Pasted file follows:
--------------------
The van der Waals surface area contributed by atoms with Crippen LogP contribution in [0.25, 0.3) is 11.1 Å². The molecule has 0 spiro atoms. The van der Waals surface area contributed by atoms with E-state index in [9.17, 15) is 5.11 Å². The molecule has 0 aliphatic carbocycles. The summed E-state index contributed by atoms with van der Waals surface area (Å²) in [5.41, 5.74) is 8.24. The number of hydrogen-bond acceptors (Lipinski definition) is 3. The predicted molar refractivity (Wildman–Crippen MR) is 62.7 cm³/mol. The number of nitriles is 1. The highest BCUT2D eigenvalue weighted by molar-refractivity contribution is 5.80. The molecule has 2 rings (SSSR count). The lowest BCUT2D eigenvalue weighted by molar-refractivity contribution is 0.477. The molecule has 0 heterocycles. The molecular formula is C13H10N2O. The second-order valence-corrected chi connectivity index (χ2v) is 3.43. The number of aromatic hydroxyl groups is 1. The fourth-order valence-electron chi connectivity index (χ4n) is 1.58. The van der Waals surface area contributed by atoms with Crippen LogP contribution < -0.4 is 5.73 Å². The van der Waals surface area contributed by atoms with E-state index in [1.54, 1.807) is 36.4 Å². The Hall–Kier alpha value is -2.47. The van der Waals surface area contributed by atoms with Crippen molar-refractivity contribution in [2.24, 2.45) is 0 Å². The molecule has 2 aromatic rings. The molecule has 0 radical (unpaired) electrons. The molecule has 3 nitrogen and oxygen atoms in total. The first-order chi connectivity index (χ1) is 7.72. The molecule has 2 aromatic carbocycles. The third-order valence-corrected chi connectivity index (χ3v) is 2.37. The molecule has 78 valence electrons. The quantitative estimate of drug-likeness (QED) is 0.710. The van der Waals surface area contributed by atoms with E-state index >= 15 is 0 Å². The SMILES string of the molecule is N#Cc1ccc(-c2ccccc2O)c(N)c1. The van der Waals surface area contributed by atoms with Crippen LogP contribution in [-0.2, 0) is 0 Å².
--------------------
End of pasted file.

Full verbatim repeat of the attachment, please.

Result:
The van der Waals surface area contributed by atoms with Crippen LogP contribution in [0.25, 0.3) is 11.1 Å². The molecule has 0 spiro atoms. The van der Waals surface area contributed by atoms with E-state index in [9.17, 15) is 5.11 Å². The molecule has 0 aliphatic carbocycles. The summed E-state index contributed by atoms with van der Waals surface area (Å²) in [5.41, 5.74) is 8.24. The number of hydrogen-bond acceptors (Lipinski definition) is 3. The predicted molar refractivity (Wildman–Crippen MR) is 62.7 cm³/mol. The number of nitriles is 1. The highest BCUT2D eigenvalue weighted by molar-refractivity contribution is 5.80. The molecule has 2 rings (SSSR count). The lowest BCUT2D eigenvalue weighted by molar-refractivity contribution is 0.477. The molecule has 0 heterocycles. The molecular formula is C13H10N2O. The second-order valence-corrected chi connectivity index (χ2v) is 3.43. The number of aromatic hydroxyl groups is 1. The fourth-order valence-electron chi connectivity index (χ4n) is 1.58. The van der Waals surface area contributed by atoms with Crippen LogP contribution < -0.4 is 5.73 Å². The van der Waals surface area contributed by atoms with E-state index in [1.54, 1.807) is 36.4 Å². The Hall–Kier alpha value is -2.47. The van der Waals surface area contributed by atoms with Crippen molar-refractivity contribution in [2.24, 2.45) is 0 Å². The molecule has 2 aromatic rings. The molecule has 0 radical (unpaired) electrons. The molecule has 3 nitrogen and oxygen atoms in total. The first-order chi connectivity index (χ1) is 7.72. The molecule has 2 aromatic carbocycles. The third-order valence-corrected chi connectivity index (χ3v) is 2.37. The molecule has 78 valence electrons. The quantitative estimate of drug-likeness (QED) is 0.710. The van der Waals surface area contributed by atoms with E-state index >= 15 is 0 Å². The SMILES string of the molecule is N#Cc1ccc(-c2ccccc2O)c(N)c1. The van der Waals surface area contributed by atoms with Crippen LogP contribution in [-0.2, 0) is 0 Å².